Let’s start by drawing the triangle 𝑃𝑇𝑀 on our diagram. Let’s also label angle 𝑃𝑇𝑀 and call it π‘₯. Since 𝑃 is vertically above 𝑀 and 𝑀𝑇 lies along the base of the pyramid, this tells us that angle 𝑃𝑀𝑇 is a right angle. And so, we can label it on our diagram.

So we can see that π‘₯ is an angle within a right-angled triangle. And we know the length 𝑃𝑀 since we found it in part a. So in order to use right angle trigonometry on this triangle, we simply need to find the length of one of the other sides.

Let’s consider the triangle 𝑄𝑇𝑀. And we can draw this triangle out separately like this. Since angle 𝑀𝑄𝑇 is the corner of a square, since it’s one of the corners of the square base, this means that it must be a right angle.

Since 𝑄𝑇 is one of the sides of the square, its length must be 10 centimetres. And we found the length of 𝑄𝑀 in part a has five centimetres. Here, we have a triangle where we know two of the side lengths. So we can use Pythagoras’s theorem to find the third side length.

The side 𝑀𝑇 is the hypotenuse. So we can label it 𝑐. And we labelled the other two sides π‘Ž and 𝑏. Substituting these values into the formula, we get five squared plus 10 squared is equal to 𝑀𝑇 squared.

Then five squared is 25 and 10 squared is 100. And we obtained that 𝑀𝑇 squared is equal to 125. And now we take the square root of both sides which gives us that 𝑀𝑇 is equal to five root five centimetres. And again, since 𝑀𝑇 is a length, we ignore the negative solution here.

Now, we have found the length of 𝑀𝑇. And we are ready to consider the triangle 𝑃𝑇𝑀. Let’s draw out this triangle. Here, we have our triangle 𝑃𝑇𝑀. We have the angle 𝑃𝑇𝑀 marked with π‘₯. And this is the angle we’re trying to find.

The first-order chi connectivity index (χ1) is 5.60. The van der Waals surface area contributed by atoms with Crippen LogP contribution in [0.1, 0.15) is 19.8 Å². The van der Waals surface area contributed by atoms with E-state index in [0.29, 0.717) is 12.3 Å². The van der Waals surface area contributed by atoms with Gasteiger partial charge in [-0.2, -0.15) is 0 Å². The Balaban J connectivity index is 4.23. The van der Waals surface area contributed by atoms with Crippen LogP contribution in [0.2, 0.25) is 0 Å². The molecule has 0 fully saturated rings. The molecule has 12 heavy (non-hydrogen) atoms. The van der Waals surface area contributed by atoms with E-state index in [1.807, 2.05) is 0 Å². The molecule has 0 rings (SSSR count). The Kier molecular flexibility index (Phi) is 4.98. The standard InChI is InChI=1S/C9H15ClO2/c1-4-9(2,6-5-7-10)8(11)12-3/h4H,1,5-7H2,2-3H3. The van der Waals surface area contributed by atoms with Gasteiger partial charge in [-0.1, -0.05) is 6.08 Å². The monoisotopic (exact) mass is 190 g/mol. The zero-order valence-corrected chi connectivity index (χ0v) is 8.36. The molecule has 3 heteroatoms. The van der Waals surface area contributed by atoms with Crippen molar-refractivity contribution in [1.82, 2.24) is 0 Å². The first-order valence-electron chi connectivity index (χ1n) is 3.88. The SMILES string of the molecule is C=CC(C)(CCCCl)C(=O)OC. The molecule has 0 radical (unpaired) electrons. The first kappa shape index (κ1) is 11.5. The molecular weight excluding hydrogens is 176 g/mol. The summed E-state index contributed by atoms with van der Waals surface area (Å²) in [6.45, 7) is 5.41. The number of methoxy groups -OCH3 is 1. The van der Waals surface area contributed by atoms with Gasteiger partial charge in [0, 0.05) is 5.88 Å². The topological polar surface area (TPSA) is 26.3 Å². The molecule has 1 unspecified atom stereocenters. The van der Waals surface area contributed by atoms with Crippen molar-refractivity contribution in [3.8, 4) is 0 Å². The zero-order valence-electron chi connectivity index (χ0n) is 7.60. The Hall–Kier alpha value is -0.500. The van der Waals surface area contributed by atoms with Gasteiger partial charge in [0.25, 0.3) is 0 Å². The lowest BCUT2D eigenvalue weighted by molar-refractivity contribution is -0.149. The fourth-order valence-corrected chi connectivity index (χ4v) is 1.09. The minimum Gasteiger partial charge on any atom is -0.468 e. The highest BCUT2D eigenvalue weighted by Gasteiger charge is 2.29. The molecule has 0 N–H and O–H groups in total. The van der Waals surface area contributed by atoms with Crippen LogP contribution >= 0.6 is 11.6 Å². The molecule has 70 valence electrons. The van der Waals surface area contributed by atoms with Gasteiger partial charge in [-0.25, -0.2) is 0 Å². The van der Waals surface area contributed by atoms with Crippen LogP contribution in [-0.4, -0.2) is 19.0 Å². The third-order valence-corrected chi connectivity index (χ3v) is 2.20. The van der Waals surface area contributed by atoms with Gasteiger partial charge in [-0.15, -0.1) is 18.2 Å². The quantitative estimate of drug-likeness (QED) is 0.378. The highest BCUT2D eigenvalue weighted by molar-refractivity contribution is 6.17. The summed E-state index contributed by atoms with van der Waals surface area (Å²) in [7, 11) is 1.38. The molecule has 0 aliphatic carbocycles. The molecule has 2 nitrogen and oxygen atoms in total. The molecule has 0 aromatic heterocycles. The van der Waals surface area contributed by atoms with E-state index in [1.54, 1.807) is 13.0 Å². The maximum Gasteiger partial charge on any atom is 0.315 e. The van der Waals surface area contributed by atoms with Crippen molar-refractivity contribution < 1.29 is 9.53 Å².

Now, we know that the length of 𝑃𝑀 is 12 centimetres. And we have just calculated that the length 𝑀𝑇 is five root five centimetres. We can see we have a right-angled triangle where we know two of the side lengths and an angle which we’re trying to find.

In order to find this angle, we will be using SOHCAHTOA. Let’s label the opposite, adjacent, and hypotenuse on our triangle.

The hypotenuse is the longest side. So it must be 𝑃𝑇. The opposite is the side opposite the angle we’re trying to find. So that’ll be the side 𝑃𝑀. And then, the adjacent is the side next to the angle we’re trying to find. So that is side 𝑀𝑇.

So the two sides which we’re going to use in our calculation will be the opposite and the adjacent since these are the two sides which we know the length of. And we can see that TOA contains both the opposite and adjacent. So we’ll be using TOA in order to find π‘₯. What TOA tells us is that tan of π‘₯ is equal to the opposite over the adjacent.

And since our opposite side is 12 centimetres and the adjacent side is five root five centimetres, this tells us that tan of π‘₯ is equal to 12 over five root five. Finally, we can find π‘₯ by using the tan inverse operation to get that π‘₯ is equal to tan inverse of 12 over five root five.

By rounding our answer to three significant figures, we find that angle 𝑃𝑇𝑀 is equal to 47.0 degrees.